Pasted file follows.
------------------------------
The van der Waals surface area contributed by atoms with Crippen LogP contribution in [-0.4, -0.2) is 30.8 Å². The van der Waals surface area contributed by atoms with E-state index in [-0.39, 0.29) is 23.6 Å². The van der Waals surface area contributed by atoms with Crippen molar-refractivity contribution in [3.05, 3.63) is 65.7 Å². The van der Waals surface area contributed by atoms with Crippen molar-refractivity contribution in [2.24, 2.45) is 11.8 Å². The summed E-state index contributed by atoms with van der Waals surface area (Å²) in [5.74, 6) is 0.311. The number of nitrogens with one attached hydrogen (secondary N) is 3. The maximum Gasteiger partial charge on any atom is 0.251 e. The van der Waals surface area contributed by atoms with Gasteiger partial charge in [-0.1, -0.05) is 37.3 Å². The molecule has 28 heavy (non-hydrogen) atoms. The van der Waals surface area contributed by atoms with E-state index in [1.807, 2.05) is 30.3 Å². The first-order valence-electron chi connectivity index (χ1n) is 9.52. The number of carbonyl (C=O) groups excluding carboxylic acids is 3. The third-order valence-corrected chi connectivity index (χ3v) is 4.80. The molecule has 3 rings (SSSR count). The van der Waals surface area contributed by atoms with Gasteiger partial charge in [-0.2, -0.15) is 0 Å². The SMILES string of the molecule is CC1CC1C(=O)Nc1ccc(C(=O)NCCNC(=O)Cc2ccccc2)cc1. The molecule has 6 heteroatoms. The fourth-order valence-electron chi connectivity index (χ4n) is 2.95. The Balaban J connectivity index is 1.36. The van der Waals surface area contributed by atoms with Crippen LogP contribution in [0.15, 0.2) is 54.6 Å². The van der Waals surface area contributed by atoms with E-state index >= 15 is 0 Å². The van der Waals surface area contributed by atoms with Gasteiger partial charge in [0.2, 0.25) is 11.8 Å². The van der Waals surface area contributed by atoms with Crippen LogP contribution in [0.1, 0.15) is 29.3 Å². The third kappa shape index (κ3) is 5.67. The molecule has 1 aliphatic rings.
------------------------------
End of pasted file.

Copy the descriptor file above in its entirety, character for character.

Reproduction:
The van der Waals surface area contributed by atoms with Crippen LogP contribution in [-0.4, -0.2) is 30.8 Å². The van der Waals surface area contributed by atoms with E-state index in [-0.39, 0.29) is 23.6 Å². The van der Waals surface area contributed by atoms with Crippen molar-refractivity contribution in [3.05, 3.63) is 65.7 Å². The van der Waals surface area contributed by atoms with Crippen molar-refractivity contribution in [2.24, 2.45) is 11.8 Å². The summed E-state index contributed by atoms with van der Waals surface area (Å²) in [5.74, 6) is 0.311. The number of nitrogens with one attached hydrogen (secondary N) is 3. The maximum Gasteiger partial charge on any atom is 0.251 e. The van der Waals surface area contributed by atoms with Gasteiger partial charge in [-0.1, -0.05) is 37.3 Å². The molecule has 28 heavy (non-hydrogen) atoms. The van der Waals surface area contributed by atoms with E-state index in [1.807, 2.05) is 30.3 Å². The first-order valence-electron chi connectivity index (χ1n) is 9.52. The number of carbonyl (C=O) groups excluding carboxylic acids is 3. The third-order valence-corrected chi connectivity index (χ3v) is 4.80. The molecule has 3 rings (SSSR count). The van der Waals surface area contributed by atoms with Gasteiger partial charge in [-0.2, -0.15) is 0 Å². The SMILES string of the molecule is CC1CC1C(=O)Nc1ccc(C(=O)NCCNC(=O)Cc2ccccc2)cc1. The molecule has 6 heteroatoms. The fourth-order valence-electron chi connectivity index (χ4n) is 2.95. The Balaban J connectivity index is 1.36. The van der Waals surface area contributed by atoms with Crippen LogP contribution in [0.15, 0.2) is 54.6 Å². The van der Waals surface area contributed by atoms with E-state index >= 15 is 0 Å². The van der Waals surface area contributed by atoms with Gasteiger partial charge in [0.2, 0.25) is 11.8 Å². The van der Waals surface area contributed by atoms with Crippen LogP contribution in [0.1, 0.15) is 29.3 Å². The third kappa shape index (κ3) is 5.67. The molecule has 1 aliphatic rings.